I used to have these friends who were so much fun to snowboard with it was silly. But as soon as they got enough scratch together to buy snowmobiles (a.k.a. sleds or snowmachines), they rarely showed up on the hill anymore.

With the development of mountain-class snowmobiles, many snowboarders have been drawn from the slopes. These dream machines have opened the door to uncompromised backcountry performance. Formerly aftermarket features, such as 140-inch-long tracks, two-inch paddles, and handlebar straps for side-hilling, have become standard, making these high-pointers better equipped and more affordable (they require less modifications).

Longer tracks and deeper paddles (or lugs) create better flotation and greater grabbing power in soft snow–getting you to the top of just about any slope. Those extras, coupled with innovative suspension systems and better power-to-weight ratios, make the backcountry more accessible than ever.

Arctic Cat Powder Special

The 2000 Powder Special is primed to track the untrackable with extra-wide skis for flotation, a 37-inch ski stance (the distance between skis) for improved side-hilling, and a 136-inch-long track with two-inch lugs (on all but the P.S. 500).

To maximize comfort and control, the Powder Special also comes with a unique long-travel rear suspension system called Fas Track. On the Powder Special 500- and 600-EFI (electronic fuel injection), fuel/air mixtures automatically adjust to varying altitudes–no more fiddling with carburetors or fouling plugs.

In addition to the 500- and 600-EFI, Arctic Cat offers a Powder Special 700 and the 999 cc Thundercat Mountain Cat (more of a trail sled). These machines are putting high marks where before only birds could reach. The Powder Special 700 is priced at 7,099 dollars. See arctic-cat.com for more information.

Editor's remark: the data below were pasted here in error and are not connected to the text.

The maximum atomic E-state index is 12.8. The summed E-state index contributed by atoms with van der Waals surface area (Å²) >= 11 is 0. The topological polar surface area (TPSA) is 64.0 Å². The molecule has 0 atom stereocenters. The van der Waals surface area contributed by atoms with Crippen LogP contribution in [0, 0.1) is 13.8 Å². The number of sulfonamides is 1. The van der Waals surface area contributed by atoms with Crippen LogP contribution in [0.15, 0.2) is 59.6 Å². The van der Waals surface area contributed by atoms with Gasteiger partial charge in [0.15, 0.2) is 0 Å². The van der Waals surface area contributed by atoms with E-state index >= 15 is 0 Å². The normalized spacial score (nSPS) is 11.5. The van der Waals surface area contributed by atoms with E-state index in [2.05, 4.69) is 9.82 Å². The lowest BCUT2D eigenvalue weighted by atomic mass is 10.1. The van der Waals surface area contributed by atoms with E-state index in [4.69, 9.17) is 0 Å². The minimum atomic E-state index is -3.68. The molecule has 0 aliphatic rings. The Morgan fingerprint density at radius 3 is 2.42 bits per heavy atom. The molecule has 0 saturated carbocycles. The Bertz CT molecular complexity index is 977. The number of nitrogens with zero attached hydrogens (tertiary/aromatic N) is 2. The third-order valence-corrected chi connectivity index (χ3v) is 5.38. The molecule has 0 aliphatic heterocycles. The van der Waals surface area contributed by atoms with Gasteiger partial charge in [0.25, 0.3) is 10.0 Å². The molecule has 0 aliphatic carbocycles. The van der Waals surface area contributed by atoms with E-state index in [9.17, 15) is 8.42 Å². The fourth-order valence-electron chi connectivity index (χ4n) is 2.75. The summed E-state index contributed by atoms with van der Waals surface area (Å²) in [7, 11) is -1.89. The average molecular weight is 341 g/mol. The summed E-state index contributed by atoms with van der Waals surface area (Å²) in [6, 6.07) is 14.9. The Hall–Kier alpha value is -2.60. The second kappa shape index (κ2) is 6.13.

Ski-Doo Summit

Ski-Doo’s Summit series offers a full complement of mountain-sled features plus many of the performance characteristics of the more cross-country-oriented MX-Z line.

The Summit employs a now-common 136-inch track with two-inch Super-V (a tread pattern) lugs. A rear high-pressure gas shock takes the hits and carries the load, while a new Rotax liquid-cooled engine supplies the power. The 2000s also come equipped with Ski-Doo’s Digital Performance System, which compensates for altitude and atmospheric changes from base to peak.

In addition to the mountain-grab handle and abrasive running boards for traction–both Ski-Doo firsts–that come standard on this sled, the Summit has a digitally encoded security system (DESS) to prevent trailhead lurkers from making away with such a fine piece of machinery.

The Summit comes in 600 cc and 700 cc models, the 700 selling for 7,199 dollars. Check out www.ski-doo.com to learn more.

Yamaha Mountain Max

The Mountain Max steps it up this season with 141 inches of powder-shredding track–the longest in its class–and a new two-inch lug pattern that leaves the others way behind.

Yamaha has brought a plethora of changes to the 2000 Mountain Max, the only three-cylinder-powered sled in its class. Chief among them are the new tapered tunnel–the space between the track and chassis–that reduces drag in deep snow and the easy-adjust rear suspension (ProAction Plus). The Mountain Max has always had the power, and its latest refinements improve the sled’s mobility.

Add to the list a redesigned rear bumper, a snow flap, and raised handlebars with a mountain strap, and you’ve got a serious backcountry rig. Yamaha offers the Mountain Max in both a 600 cc and 700 cc version. The 700 goes for 6,999 dollars. Visit www.yamaha-motor.com for details.

Polaris Rocky Mountain King (RMK)

Polaris has been making snowmobiles for 45 years. That’s a llot of time to tinker, and Polaris’ experience shows in its new models. While the RMK needed little refinement, this year it touts a revolutionary ski design and an exclusive adjustable-width ski stance that requires no extra parts. Skis can be positioned between 38.2 and 39.5 inches (narrower being better for side-hilling).

The RMK 700 weighs in lighter than last season’s 670 model yet offers more of the smooth, reliable power it’s known for–an amazing transformation. This year’s Polaris also has a unique cooling system that acts as a running-board gripper and de-icer.

The RMK is available in an Indy Trail model, and a 500, 600, 700, and 800. The Indy 800 RMK (the only two-cylinder 800) starts at 7,899 dollars. See www.polarisindustries.com for details.

–John Chorlton